The Faculty of History is proud to announce that Professor Peter Frankopan has been awarded the Calliope Prize for Practical Migration Research 2019.
Professor Frankopan was unanimously chosen by the five-member panel. The jury said, “Frankopan’s research on global history, embodied in his work ‘Silk Roads’, breaks with the Eurocentric perspective and explores new perspectives on historical and current world events. He uses a language that is easy to understand, which makes scientific results accessible to non-academic readers and helps to better understand the complexity of the world. In his work, Frankopan shows that the success of vibrant societies in history was often based on tolerance, inclusivity and openness.”
The German Emigration Center director, Simone Eick said “Frankopan’s approach fits in perfectly with the research and exhibition practice of the German Emigration Center. We often ask ourselves, what knowledge should a migration museum impart in a global world? How can we promote an open dialogue about social coexistence in our immigration society”. The German Emigration Center is situated at a historic site: with more than 7.2 million emigrants between 1830 and 1974, Bremerhaven was the largest emigration harbour in mainland Europe. The migration museum presents 300 years of German and European migration history and was awarded with the European Museum of the Year Award (EMYA) as the best museum in Europe in 2007.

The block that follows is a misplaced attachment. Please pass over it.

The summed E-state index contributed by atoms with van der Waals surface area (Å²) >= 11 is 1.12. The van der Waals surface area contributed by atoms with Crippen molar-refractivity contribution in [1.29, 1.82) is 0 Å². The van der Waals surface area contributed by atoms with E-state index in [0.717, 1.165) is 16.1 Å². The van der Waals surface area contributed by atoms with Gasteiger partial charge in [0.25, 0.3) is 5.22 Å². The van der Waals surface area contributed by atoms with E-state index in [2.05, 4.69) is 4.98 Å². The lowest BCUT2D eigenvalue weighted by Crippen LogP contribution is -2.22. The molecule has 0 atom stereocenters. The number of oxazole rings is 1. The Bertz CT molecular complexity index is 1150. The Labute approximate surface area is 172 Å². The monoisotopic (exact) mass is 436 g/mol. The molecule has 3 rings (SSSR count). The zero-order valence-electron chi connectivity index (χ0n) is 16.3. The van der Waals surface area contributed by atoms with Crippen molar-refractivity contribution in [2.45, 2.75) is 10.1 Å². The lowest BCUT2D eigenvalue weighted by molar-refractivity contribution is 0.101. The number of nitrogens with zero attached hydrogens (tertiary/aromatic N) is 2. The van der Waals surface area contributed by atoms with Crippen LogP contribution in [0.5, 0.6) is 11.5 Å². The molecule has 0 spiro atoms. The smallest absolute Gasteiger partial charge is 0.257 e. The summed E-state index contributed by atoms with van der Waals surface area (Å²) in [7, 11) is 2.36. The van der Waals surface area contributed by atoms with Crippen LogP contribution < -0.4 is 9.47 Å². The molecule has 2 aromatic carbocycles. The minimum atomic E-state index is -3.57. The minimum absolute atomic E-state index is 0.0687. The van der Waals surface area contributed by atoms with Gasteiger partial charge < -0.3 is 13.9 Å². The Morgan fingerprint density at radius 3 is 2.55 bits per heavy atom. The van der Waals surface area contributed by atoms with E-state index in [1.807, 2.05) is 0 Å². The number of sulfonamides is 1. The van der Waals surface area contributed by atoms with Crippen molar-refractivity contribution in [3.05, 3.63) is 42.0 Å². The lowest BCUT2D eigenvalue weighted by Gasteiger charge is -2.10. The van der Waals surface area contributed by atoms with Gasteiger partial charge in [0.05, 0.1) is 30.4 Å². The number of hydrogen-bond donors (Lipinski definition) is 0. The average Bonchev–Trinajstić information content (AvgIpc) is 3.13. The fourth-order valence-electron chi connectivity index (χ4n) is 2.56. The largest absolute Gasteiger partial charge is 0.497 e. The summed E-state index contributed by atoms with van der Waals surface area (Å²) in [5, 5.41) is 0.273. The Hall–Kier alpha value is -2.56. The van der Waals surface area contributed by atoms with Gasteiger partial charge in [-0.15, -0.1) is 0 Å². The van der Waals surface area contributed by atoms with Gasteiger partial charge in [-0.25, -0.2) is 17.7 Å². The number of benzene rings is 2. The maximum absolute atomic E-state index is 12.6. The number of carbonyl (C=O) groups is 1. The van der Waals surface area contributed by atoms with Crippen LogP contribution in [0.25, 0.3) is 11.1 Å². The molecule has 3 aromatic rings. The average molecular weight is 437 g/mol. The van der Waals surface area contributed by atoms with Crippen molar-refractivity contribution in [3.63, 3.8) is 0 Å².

Professor Frankopan responded to the announcement saying:
I am delighted to be chosen as the winner of the Calliope Prize. I have always been interested in how language helps facilitate exchange, as well as overcoming boundaries. So as well as being honoured by the recognition for my past work, I am excited by the prospect of gathering empirical data and evidence not only about how to measure the openness of societies, but see if and how the conclusions might have practical applications in the future.
The Calliope Prize for Practical Migration Research, one of Germany’s highest endowed award in the humanities, is awarded by the German Emigration Center Foundation and the German Emigration Center for research whose results help cultural and educational institutions communicate migration on a long term and global basis. At the same time, the ultimate goal is to promote cooperation between universities and museums and make research results accessible to a broad public. The prize money has been endowed by Dr. Joachim Ditzen-Blanke, late publisher of the Bremerhaven newspaper “Nordsee-Zeitung.”